Side effects (erythema, pigmentation, urtication or swelling, ankle/pedal edema, ecchymosis, ulceration, telangiectatic matting and hyperpigmentation) were graded immediately after treatment and at days 14 and 60. We found no difference in the degree of adverse events between the two groups.

The level of pain during and after the injection, pruritus, edema, erythema, bruising, ulcerations and pigmentation measured by patients daily for 14 days after treatment also did not differ significantly. The only significant difference we found was that patients reported less swelling and redness immediately after treatment in the leg that was treated with epinephrine.

The exact details of the methods and assessments we used in the study, in addition to a more in-depth analysis of our study results, can be found in the manuscript, which has been submitted for publication.

Summary

Overall, our study failed to confirm the hypothesis of previous physicians that the addition of epinephrine to the glycerin solution could increase the efficacy and safety of sclerotherapy. This underscores the importance of randomized controlled studies in testing practices that affect patient care, especially when the proposed method introduces potential complications. While not observed in our study, epinephrine can cause tachycardia, hypertension, tremor and anxiety. Caution is recommended in patients with certain medical coanditions, including severe peripheral artery disease, pheochromocytoma, hyperthyroidism, unstable cardiac disease and glaucoma. Nonselective beta blockers, tricyclic antidepressants, phenothiazides and monoamine oxidase inhibitors can increase epinephrine sensitivity.13 Our study was small and likely underpowered, and larger randomized controlled trials are needed to further evaluate the role of epinephrine in sclerotherapy.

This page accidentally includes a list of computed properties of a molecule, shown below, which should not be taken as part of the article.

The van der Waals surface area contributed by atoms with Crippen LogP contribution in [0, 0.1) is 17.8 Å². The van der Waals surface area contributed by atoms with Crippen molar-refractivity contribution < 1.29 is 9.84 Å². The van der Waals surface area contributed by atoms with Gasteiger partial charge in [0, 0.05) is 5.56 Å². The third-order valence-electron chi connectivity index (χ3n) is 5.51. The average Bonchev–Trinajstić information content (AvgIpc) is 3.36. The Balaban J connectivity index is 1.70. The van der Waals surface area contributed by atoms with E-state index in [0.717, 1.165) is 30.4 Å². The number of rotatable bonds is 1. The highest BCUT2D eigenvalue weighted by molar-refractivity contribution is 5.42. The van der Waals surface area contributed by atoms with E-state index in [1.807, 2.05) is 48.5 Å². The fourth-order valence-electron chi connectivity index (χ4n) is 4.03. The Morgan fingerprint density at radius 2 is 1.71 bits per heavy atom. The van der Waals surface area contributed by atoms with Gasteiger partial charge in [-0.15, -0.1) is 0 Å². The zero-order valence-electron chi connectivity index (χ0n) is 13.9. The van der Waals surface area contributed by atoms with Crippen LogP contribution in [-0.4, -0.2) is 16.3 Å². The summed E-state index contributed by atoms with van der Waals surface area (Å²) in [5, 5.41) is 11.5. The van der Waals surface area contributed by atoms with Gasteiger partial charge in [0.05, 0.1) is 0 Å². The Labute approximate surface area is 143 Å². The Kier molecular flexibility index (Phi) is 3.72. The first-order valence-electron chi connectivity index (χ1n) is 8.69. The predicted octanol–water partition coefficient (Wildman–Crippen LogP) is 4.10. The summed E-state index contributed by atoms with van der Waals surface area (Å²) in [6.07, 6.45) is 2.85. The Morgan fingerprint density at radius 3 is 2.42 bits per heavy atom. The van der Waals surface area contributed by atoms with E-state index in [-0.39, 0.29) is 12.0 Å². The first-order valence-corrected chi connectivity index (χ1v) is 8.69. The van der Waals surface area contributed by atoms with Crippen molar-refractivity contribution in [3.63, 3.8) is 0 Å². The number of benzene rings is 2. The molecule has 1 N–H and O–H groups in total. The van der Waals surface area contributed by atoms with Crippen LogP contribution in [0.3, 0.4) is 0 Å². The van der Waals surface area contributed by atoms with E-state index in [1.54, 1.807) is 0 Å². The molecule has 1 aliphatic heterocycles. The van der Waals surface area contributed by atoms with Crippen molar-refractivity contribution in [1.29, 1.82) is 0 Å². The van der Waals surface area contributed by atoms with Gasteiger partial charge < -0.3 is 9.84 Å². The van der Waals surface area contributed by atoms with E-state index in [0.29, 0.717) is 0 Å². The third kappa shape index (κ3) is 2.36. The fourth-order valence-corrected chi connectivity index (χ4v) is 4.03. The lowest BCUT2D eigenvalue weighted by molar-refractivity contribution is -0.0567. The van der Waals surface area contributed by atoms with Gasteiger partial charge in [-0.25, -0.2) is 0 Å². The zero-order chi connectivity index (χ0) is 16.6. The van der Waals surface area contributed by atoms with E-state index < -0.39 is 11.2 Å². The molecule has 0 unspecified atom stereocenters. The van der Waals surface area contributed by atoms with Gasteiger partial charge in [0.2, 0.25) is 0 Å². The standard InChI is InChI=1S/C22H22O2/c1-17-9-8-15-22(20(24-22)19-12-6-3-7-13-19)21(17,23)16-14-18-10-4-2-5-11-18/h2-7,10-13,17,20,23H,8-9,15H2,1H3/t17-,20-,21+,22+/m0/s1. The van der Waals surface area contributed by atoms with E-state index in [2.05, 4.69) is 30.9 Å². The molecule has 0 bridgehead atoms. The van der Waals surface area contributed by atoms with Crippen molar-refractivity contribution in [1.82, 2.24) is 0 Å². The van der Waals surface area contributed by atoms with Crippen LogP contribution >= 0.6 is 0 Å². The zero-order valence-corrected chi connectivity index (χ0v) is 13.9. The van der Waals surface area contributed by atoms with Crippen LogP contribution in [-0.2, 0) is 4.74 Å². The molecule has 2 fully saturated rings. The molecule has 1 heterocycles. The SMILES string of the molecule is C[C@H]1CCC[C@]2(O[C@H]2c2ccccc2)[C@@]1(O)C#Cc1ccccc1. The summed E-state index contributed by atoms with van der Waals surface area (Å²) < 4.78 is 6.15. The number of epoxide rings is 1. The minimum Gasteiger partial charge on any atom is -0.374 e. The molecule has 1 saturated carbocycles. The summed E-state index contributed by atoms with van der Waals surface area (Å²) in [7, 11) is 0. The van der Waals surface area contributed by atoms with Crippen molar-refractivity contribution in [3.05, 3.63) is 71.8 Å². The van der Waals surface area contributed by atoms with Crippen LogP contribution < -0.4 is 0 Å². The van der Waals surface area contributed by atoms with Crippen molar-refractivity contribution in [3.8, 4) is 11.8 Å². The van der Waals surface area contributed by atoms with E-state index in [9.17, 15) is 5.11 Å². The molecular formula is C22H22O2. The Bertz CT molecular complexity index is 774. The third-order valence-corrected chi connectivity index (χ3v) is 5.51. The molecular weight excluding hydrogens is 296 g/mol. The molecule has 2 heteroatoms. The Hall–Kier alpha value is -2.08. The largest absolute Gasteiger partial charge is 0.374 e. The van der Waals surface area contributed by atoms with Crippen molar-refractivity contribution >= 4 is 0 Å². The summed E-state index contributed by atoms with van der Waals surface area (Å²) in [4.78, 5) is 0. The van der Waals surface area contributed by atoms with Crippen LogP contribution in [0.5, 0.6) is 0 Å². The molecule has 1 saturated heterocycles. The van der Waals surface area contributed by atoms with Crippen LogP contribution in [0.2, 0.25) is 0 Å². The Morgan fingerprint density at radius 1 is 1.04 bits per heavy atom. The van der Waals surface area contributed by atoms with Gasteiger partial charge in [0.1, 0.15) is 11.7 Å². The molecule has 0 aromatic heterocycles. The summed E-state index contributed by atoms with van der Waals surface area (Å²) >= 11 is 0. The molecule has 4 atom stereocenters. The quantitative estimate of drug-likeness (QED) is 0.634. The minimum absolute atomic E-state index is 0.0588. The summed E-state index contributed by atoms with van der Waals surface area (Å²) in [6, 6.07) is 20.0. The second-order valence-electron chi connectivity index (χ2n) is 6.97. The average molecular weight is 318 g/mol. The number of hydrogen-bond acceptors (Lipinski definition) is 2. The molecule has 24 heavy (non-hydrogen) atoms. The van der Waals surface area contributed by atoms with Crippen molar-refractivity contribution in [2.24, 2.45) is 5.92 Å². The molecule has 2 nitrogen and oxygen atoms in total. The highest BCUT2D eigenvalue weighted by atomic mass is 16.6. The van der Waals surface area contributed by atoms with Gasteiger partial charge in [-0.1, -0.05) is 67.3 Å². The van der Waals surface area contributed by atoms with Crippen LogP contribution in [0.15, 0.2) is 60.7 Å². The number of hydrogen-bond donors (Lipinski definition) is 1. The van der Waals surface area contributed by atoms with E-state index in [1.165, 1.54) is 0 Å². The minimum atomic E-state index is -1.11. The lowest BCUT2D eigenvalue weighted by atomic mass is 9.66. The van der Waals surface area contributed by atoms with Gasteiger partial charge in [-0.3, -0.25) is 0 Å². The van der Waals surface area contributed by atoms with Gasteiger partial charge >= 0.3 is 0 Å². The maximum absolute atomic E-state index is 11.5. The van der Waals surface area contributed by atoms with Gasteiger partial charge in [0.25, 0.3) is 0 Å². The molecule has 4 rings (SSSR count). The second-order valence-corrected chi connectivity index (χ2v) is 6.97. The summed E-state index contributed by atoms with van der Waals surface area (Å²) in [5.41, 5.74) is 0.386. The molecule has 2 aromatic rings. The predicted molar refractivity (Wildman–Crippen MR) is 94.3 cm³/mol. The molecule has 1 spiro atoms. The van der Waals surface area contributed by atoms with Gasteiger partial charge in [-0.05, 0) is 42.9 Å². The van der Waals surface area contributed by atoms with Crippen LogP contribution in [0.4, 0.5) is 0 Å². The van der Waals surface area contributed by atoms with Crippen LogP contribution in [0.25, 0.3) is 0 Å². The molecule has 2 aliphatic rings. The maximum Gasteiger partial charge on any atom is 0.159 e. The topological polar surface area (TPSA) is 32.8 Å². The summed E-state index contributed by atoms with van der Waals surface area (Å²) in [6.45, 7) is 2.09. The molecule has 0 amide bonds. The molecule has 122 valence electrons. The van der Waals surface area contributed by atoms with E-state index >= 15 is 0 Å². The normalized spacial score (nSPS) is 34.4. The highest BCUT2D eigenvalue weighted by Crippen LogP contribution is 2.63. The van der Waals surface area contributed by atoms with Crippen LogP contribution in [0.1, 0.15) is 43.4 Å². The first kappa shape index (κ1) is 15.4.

Moving forward, there is convincing evidence that blending glycerin with lidocaine can decrease the pain of injection.10 Certainly, minimizing pain during office procedures enhances the patient experience, satisfaction, trust in the physician and likelihood of repeating and recommending the treatment. It also allows physicians to focus on the task at hand.

References

  1. Duffy DM. Sclerosants: a comparative review. Dermatol Surg. 2010;36:1010-1025.
  2. Palm MD, Guiha IC, Goldman MP. Foam sclerotherapy for reticular veins and nontruncal varicose veins of the legs: a retrospective review of outcomes and adverse effects. Dermatol Surg. 2010;36 Suppl 2:1026-33.
  3. Peterson JD, Goldman MP, Weiss RA, Duffy DM, Fabi SG, Weiss MA, et al. Treatment of reticular and telangiectatic leg veins: double-blind, prospective comparative trial of polidocanol and hypertonic saline. Dermatol Surg. 2012;38(8):1322-30.
  4. Goldman MP, Sadick NS, Weiss RA. Cutaneous necrosis, telangiectatic matting, and hyperpigmentation following sclerotherapy. Etiology, prevention, and treatment. Dermatol Surg. 1995;21(1):19-29; quiz 31-2.
  5. Sadick NS. Choosing the appropriate sclerosing concentration for vessel diameter. Dermol Surg. 2010;36:976-981.
  6. Goldman MP, Geux J-J, Weiss RA. Sclerotherapy: Treatment of Varicose and Telangiectatic leg veins. 5th ed. Philadelphia: Mosby Elsevier; 2011.
  7. Goldman NP. My sclerotherapy technique for telangiectasia and reticular veins. Dermatol Surg. 2010;36:1040-1045.
  8. Hutinel B. Esthetique dans les scleroses de varices et traitement des varicosities. Vie Med 1978; 20:1739.
  9. Nebot F. Quelques points tecniques sur le traitement des varicosities et des telangectasies. Phlebologie
    1968;21:133.
  10. Munavalli GS, Weiss RA. Complications of sclerotherapy. In: Seminars in cutaneous medicine and surgery. Philadelphia, PA: WB Saunders; 2007; pp. 22–8.
  11. Ghaznavi Am, Nakamura M, Tepper AD. An Analysis of 72% chromated glycerin used for sclerotherapy: sterility, potency, and cost after extended shelf life. Dermatol Surg. 2015 Jan;41(1):121-5.
  12. Kern P, Ramelet AA, Wutschert R, Mazzolai L. A double-blinded, randomized study comparing pure chromated glycerin with chromated glycerin with 1% lidocaine and epinephrine for sclerotherapy of telangiectasias and reticular veins. Dermatol Surg. 2011;37(11):1590-1594.
  13. Kouba DJ, LoPiccolo MC, Alam M, Bordeaux JS, Cohen B, Hanke CW, Jellinek N, Maibach HI, Tanner JW, Vashi
    N, Gross KG, Adamson T, Begolka WS, Moyano JV. Guidelines for the use of local anesthesia in officebased
    dermatologic surgery. J Am Acad Dermatol. 2016 Jun;74(6):1201-19.